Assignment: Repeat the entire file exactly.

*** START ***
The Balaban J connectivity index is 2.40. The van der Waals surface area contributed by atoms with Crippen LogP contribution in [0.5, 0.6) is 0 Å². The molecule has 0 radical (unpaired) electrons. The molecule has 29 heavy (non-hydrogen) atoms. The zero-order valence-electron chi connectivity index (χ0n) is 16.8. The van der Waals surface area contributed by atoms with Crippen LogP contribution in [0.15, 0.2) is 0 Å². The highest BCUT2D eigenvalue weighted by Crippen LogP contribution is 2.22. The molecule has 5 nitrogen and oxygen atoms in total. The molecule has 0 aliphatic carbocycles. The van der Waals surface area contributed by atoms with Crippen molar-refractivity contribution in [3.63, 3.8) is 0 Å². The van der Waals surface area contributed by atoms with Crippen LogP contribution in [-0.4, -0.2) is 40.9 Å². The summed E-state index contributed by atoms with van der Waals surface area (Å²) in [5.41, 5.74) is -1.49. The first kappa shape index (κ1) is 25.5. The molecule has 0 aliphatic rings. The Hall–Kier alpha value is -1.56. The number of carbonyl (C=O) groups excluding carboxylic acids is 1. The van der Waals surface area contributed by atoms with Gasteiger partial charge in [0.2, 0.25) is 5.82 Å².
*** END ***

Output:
The Balaban J connectivity index is 2.40. The van der Waals surface area contributed by atoms with Crippen LogP contribution in [0.5, 0.6) is 0 Å². The molecule has 0 radical (unpaired) electrons. The molecule has 29 heavy (non-hydrogen) atoms. The zero-order valence-electron chi connectivity index (χ0n) is 16.8. The van der Waals surface area contributed by atoms with Crippen LogP contribution in [0.15, 0.2) is 0 Å². The highest BCUT2D eigenvalue weighted by Crippen LogP contribution is 2.22. The molecule has 5 nitrogen and oxygen atoms in total. The molecule has 0 aliphatic carbocycles. The van der Waals surface area contributed by atoms with Crippen molar-refractivity contribution in [3.63, 3.8) is 0 Å². The van der Waals surface area contributed by atoms with Crippen LogP contribution in [-0.4, -0.2) is 40.9 Å². The summed E-state index contributed by atoms with van der Waals surface area (Å²) in [5.41, 5.74) is -1.49. The first kappa shape index (κ1) is 25.5. The molecule has 0 aliphatic rings. The Hall–Kier alpha value is -1.56. The number of carbonyl (C=O) groups excluding carboxylic acids is 1. The van der Waals surface area contributed by atoms with Gasteiger partial charge in [0.2, 0.25) is 5.82 Å².